As States Increase Storage Targets, Political Maneuvering Becomes Key

In June 2021, Connecticut launched a new phase of its clean energy transition when Governor Ned Lamont, D, signed an invoice committing the state to deploy 1,000 MW of energy storage by 2030. This made Connecticut the eighth state to set a storage goal, a key marker of potential energy storage growth to supplement generation wind and solar.

Achieving that goal — and intermediate goals of 300 MW of storage by 2024 and 650 MW by 2027 — is a different story, one that states across the country are tackling in their own way. With questions lingering about storage’s unique role in the network and how best to balance emerging technologies, experts say state policies will be crucial in paving the way for broader nationwide deployment.

“These goals define a very clear intent on the part of the state in terms of where and how storage fits into other goals,” said Jason Burwen, vice president of energy storage. at the American Clean Power Association. “Once that goal is set, it’s up to the state to remove the barriers to achieving that goal. This can help show what’s working and where storage fits into the overall mix.”

“We are placing more emphasis on the resiliency that customer-premises storage could provide. In Connecticut, we saw the impact of Tropical Storm Isaias [in 2020] and we know there will be more and more of these storms.”

Josh Ryor

Director of Utilities Programs and Initiatives, Connecticut Public Utilities Regulatory Authority

Connecticut will initially focus on providing battery storage to homeowners and commercial customers, with the goal of reaching historically underserved communities, said Josh Ryor, director of utility programs and initiatives for the Public State Utilities Regulatory Authority (PURA). In one program launched in January, PURA, Connecticut Green Bank, Eversource and United Illuminating will offer upfront incentives of up to $7,500 to residential customers to acquire energy storage, starting at $200 per kWh. Commercial and industrial customers will also be eligible to receive incentives of up to 50% of the cost of a storage facility project. Customers who experience the longest and most frequent outages and those in low-income communities are eligible for additional benefits.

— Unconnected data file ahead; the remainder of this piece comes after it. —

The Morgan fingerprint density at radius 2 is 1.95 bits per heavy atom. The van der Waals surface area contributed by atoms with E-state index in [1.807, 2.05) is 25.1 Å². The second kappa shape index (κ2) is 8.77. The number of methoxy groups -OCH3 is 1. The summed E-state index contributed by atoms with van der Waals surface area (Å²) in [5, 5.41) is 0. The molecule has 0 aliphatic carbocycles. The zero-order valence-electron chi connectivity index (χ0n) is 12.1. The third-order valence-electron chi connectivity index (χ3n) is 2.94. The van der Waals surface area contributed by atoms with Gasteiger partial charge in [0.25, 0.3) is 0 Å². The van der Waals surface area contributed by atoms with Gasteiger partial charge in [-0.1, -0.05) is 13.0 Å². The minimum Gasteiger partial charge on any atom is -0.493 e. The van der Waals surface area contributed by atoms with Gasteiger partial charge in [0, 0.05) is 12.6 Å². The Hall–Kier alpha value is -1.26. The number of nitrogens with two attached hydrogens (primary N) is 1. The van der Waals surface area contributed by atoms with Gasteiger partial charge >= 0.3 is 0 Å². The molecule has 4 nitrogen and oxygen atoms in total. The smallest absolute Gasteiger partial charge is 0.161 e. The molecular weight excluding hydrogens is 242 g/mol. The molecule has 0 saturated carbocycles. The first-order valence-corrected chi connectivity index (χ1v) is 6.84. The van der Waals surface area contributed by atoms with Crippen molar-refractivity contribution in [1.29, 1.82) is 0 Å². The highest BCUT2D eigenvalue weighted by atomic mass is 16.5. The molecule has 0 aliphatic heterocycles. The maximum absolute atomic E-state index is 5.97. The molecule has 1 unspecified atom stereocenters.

The focus on behind-the-meter deployment is partly due to PURA’s directive to deploy 580 MW of storage under the Connecticut bill (the remaining storage will be procured through public procurement), but also an attempt to distribute storage in a way that maximizes network benefits, Ryor said.

“From a regulators’ perspective, we’re very focused on a program that delivers benefits not just to customers who buy storage,” Ryor said. An analysis of the program found that the peak reduction benefits of widely deployed residential storage would reduce bills across the board. However, added Ryor, there will be additional resilience benefits for participants.

“We’re putting more emphasis on the resiliency that customer-premises storage could provide. In Connecticut, we saw the impact of Tropical Storm Isaias [in 2020] and we know there will be more and more of these storms.”